Petero Civoniceva - NRL - AthletesVoice
Petero Civoniceva - NRL - AthletesVoice


Brutal bootcamp that almost ended me

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Brutal bootcamp that almost ended me


Petero Civoniceva nearly fried his kidneys during a Wayne Bennett pre-season torture session with the Broncos. He talks about that, the changing times in the Broncos sheds and his Origin memories in this extract from the Talking With TK podcast.


I was known as a big sweater. I sweated a lot when we were training and in games.


We were doing a pre-season camp one year and Wayne Bennett would do things that would test us in every capacity possible – physically, mentally, spiritually. He’d try to break you down.


One of the ways he would do that was to send us to Canungra army barracks where Australian soldiers would go to prepare for jungle warfare.


It was notorious. Wayne would have us there for three to four days and it was not a good experience.


We’d go on a bus down from Brisbane into the scrub. The first time we were 20 minutes or so away from camp and he made us get out of the bus. Standing on the side of the road were two army boys who took us on a torturous 5-6km run.


That wasn’t even a warm-up, that was a little welcome.


The next exercise had us on the march for 48 hours and half the team got food but couldn’t sleep, the other half had no food but they could sleep.


Through the day you’re marching through the scrub and there are exercises every 5-6km – lifting tyres, getting ten-gallon drums up the side of a mountain under a certain time.



They taught us how to patrol at night. The first night Gorden Tallis and I were on patrol together. The other boys were trying to get some sleep and we had to set a perimeter. Gordie said, ‘I’ll take this end and you take that end’. An hour into it I hear snoring, and there’s my partner Gorden Tallis just absolutely out to the world.


In the next five minutes I heard machine-gun fire – bang, bang bang. They had sent out units to find us in the scrub and we were up and on the move. The sergeant got us to run and they radioed through coordinates where we had to set up our next camp.


We were on the move all night. The next day I was starting to feel it, feeling really dehydrated. Into the afternoon, cramps set in. I didn’t have enough fluids in me. My whole body just shut down. My arms and legs were cramping up. Everything was gone. I couldn’t move. I couldn’t even stand up and the boys were getting concerned.


They tried to get some food into my guts, some chocolate, sugar but it wasn’t working. All of a sudden, I started to black out a bit. They radioed for the soldiers to get me and I went in the army hospital and then they realised I was in a bad situation. Then I got an ambulance up to Brisbane and I was in there for a couple of days replacing my fluids. I had blood in the urine and had been pretty close to frying my kidneys. It was some bad damage that sat me out for the next two weeks.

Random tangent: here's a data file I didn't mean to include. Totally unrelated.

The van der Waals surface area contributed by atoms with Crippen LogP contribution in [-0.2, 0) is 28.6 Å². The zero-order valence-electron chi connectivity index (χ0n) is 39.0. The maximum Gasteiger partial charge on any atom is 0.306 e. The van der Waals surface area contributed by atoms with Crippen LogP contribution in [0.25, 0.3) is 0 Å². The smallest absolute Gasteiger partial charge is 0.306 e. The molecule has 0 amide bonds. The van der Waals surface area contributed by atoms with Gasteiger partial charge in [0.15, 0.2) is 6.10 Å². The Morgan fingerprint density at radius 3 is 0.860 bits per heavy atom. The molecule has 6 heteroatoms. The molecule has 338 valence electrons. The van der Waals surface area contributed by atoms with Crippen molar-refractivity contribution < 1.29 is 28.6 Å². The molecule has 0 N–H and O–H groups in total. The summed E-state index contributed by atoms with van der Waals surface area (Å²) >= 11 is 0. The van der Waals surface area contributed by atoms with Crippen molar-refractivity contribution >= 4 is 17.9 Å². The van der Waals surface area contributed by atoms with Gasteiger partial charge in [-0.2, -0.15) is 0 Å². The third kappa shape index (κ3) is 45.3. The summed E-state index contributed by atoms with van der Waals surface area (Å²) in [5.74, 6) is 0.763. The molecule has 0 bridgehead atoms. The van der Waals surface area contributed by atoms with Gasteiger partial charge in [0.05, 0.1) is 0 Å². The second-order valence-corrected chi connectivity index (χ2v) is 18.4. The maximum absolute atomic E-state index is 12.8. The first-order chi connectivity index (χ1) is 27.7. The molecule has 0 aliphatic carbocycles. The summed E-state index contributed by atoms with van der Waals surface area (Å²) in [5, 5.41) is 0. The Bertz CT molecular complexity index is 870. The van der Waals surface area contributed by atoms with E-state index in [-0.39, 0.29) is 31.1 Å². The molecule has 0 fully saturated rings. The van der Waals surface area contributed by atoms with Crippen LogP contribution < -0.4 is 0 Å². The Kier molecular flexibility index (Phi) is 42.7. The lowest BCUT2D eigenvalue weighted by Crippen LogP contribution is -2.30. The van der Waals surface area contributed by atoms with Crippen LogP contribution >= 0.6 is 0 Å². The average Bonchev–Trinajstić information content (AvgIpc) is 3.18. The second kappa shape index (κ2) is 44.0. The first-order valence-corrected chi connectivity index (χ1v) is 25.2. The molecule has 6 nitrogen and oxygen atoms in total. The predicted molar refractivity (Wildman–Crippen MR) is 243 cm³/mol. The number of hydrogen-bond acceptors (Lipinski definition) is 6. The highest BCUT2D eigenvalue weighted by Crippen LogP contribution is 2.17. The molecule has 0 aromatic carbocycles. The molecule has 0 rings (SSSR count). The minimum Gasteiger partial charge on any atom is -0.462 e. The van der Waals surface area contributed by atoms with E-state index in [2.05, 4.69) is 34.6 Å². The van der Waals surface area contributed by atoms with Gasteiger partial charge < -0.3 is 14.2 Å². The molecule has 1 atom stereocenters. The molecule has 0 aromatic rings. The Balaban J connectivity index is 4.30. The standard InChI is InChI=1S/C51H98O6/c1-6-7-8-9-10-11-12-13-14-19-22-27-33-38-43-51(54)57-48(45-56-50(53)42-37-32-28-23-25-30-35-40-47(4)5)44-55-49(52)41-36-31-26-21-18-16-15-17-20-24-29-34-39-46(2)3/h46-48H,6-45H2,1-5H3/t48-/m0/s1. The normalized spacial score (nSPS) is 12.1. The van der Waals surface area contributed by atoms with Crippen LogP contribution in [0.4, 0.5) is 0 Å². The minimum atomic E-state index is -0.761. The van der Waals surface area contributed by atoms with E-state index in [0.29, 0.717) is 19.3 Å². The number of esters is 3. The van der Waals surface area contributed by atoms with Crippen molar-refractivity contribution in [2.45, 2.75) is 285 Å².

They stayed and kept doing the camps, probably just not as extreme.


Wayne always tells me, ‘You should have sat it out’. I told him that’s not me, I was never going to sit it out. I wanted to be there for the boys and in the end it nearly got me. Lucky we can laugh about it now.




He looked at me and said ‘get up’

The first lesson I learned in footy was to keep moving.


The youngest age group at the Redcliffe rugby club was under-12 and I’d just turned seven when I started playing. You had boys on the verge of puberty.


It was daunting but like every little kid they chucked me straight into halfback and I remember my first-ever game. We were playing the defending premiers at their ground.


They had this big kid all the boys were talking about, saying, ‘Watch out for him, he’s a bruiser’. First carry he buried his head in the middle of my chest and ran straight over me.


I remember tears rolling down my face, dust everywhere and as the dust cleared there’s my old man standing on the sideline, pissing himself laughing.


He looked at me and said, ‘Get up’. That was my first lesson. Keep moving, the legs going and get back in the game.

My dad came out to play rugby at Redcliffe from Fiji just after I was born.


Dad is 6’7″, a big dude. He had a bit of a bad reputation back then.


He was a tough customer, got suspended quite a lot. That was footy back in those days. He loved the knuckle and to this day I think he still has the longest suspension in club history up there. It was nine weeks. He knocked a bloke out and then two blokes came in to support their fallen teammate and he knocked both of them out too.


I was a young kid watching him play, into his mid to late 30s. As a young fella, I was a bit anxious about the other stuff. Especially when he’d get sent and the opposition fans were booing him off. But some of my best memories as a kid were watching him play footy.






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